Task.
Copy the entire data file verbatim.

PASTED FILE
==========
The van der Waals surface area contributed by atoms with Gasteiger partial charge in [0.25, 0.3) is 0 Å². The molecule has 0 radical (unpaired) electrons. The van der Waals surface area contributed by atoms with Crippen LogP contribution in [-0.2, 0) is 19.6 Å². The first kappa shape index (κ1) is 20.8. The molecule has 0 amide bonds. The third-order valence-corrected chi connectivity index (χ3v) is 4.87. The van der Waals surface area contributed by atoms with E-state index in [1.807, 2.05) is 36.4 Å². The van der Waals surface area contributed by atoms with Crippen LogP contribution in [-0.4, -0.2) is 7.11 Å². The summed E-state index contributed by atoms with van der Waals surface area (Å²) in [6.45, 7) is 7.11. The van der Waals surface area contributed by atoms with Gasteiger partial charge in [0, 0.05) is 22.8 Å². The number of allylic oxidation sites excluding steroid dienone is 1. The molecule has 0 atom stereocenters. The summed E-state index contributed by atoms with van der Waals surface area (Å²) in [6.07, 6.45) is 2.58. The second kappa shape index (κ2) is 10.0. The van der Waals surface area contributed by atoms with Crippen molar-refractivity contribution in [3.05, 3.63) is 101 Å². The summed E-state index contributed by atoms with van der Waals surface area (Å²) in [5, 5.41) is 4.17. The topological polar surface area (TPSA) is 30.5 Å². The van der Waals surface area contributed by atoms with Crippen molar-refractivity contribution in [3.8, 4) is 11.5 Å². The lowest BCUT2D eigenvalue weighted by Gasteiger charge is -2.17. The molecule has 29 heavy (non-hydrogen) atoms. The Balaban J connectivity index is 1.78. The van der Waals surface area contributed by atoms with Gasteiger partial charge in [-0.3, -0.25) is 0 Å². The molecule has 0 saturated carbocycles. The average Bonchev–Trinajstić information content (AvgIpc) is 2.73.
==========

The van der Waals surface area contributed by atoms with Gasteiger partial charge in [0.25, 0.3) is 0 Å². The molecule has 0 radical (unpaired) electrons. The van der Waals surface area contributed by atoms with Crippen LogP contribution in [-0.2, 0) is 19.6 Å². The first kappa shape index (κ1) is 20.8. The molecule has 0 amide bonds. The third-order valence-corrected chi connectivity index (χ3v) is 4.87. The van der Waals surface area contributed by atoms with E-state index in [1.807, 2.05) is 36.4 Å². The van der Waals surface area contributed by atoms with Crippen LogP contribution in [-0.4, -0.2) is 7.11 Å². The summed E-state index contributed by atoms with van der Waals surface area (Å²) in [6.45, 7) is 7.11. The van der Waals surface area contributed by atoms with Gasteiger partial charge in [0, 0.05) is 22.8 Å². The number of allylic oxidation sites excluding steroid dienone is 1. The molecule has 0 atom stereocenters. The summed E-state index contributed by atoms with van der Waals surface area (Å²) in [6.07, 6.45) is 2.58. The second kappa shape index (κ2) is 10.0. The van der Waals surface area contributed by atoms with Crippen molar-refractivity contribution in [3.05, 3.63) is 101 Å². The summed E-state index contributed by atoms with van der Waals surface area (Å²) in [5, 5.41) is 4.17. The topological polar surface area (TPSA) is 30.5 Å². The van der Waals surface area contributed by atoms with Crippen molar-refractivity contribution in [3.8, 4) is 11.5 Å². The lowest BCUT2D eigenvalue weighted by Gasteiger charge is -2.17. The molecule has 29 heavy (non-hydrogen) atoms. The Balaban J connectivity index is 1.78. The van der Waals surface area contributed by atoms with Gasteiger partial charge in [-0.3, -0.25) is 0 Å². The molecule has 0 saturated carbocycles. The average Bonchev–Trinajstić information content (AvgIpc) is 2.73.